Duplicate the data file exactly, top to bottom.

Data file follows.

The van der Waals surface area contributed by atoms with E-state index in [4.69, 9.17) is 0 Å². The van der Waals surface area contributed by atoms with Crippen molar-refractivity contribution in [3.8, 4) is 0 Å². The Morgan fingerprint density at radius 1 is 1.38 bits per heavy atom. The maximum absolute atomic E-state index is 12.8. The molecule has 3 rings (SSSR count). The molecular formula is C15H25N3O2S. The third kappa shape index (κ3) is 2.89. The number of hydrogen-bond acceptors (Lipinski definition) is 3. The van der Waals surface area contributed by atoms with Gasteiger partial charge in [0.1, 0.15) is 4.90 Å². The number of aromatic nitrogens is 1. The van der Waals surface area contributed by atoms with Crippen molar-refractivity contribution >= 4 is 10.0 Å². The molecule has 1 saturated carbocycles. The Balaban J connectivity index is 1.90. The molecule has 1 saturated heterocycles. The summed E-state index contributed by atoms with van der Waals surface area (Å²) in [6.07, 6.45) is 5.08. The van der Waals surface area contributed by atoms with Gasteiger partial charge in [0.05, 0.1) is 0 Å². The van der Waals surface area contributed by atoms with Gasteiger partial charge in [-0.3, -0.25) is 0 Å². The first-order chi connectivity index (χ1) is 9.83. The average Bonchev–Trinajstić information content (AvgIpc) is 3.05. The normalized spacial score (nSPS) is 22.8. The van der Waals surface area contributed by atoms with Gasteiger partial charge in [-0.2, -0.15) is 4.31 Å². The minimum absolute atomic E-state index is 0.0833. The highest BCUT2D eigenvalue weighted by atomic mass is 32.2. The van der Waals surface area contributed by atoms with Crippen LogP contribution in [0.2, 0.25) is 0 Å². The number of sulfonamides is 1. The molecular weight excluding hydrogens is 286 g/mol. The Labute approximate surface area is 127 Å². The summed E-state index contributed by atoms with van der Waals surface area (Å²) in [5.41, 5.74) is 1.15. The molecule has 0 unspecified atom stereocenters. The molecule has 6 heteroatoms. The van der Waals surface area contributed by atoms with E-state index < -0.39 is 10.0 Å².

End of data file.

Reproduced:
The van der Waals surface area contributed by atoms with E-state index in [4.69, 9.17) is 0 Å². The van der Waals surface area contributed by atoms with Crippen molar-refractivity contribution in [3.8, 4) is 0 Å². The Morgan fingerprint density at radius 1 is 1.38 bits per heavy atom. The maximum absolute atomic E-state index is 12.8. The molecule has 3 rings (SSSR count). The molecular formula is C15H25N3O2S. The third kappa shape index (κ3) is 2.89. The number of hydrogen-bond acceptors (Lipinski definition) is 3. The van der Waals surface area contributed by atoms with Gasteiger partial charge in [0.1, 0.15) is 4.90 Å². The number of aromatic nitrogens is 1. The van der Waals surface area contributed by atoms with Crippen molar-refractivity contribution >= 4 is 10.0 Å². The molecule has 1 saturated carbocycles. The Balaban J connectivity index is 1.90. The molecule has 1 saturated heterocycles. The summed E-state index contributed by atoms with van der Waals surface area (Å²) in [6.07, 6.45) is 5.08. The van der Waals surface area contributed by atoms with Gasteiger partial charge in [0.05, 0.1) is 0 Å². The van der Waals surface area contributed by atoms with Gasteiger partial charge in [-0.3, -0.25) is 0 Å². The first-order chi connectivity index (χ1) is 9.83. The average Bonchev–Trinajstić information content (AvgIpc) is 3.05. The normalized spacial score (nSPS) is 22.8. The van der Waals surface area contributed by atoms with Gasteiger partial charge in [-0.2, -0.15) is 4.31 Å². The minimum absolute atomic E-state index is 0.0833. The highest BCUT2D eigenvalue weighted by atomic mass is 32.2. The van der Waals surface area contributed by atoms with Crippen LogP contribution in [0.2, 0.25) is 0 Å². The number of sulfonamides is 1. The molecular weight excluding hydrogens is 286 g/mol. The Labute approximate surface area is 127 Å². The summed E-state index contributed by atoms with van der Waals surface area (Å²) in [5.41, 5.74) is 1.15. The molecule has 0 unspecified atom stereocenters. The molecule has 6 heteroatoms. The van der Waals surface area contributed by atoms with E-state index < -0.39 is 10.0 Å².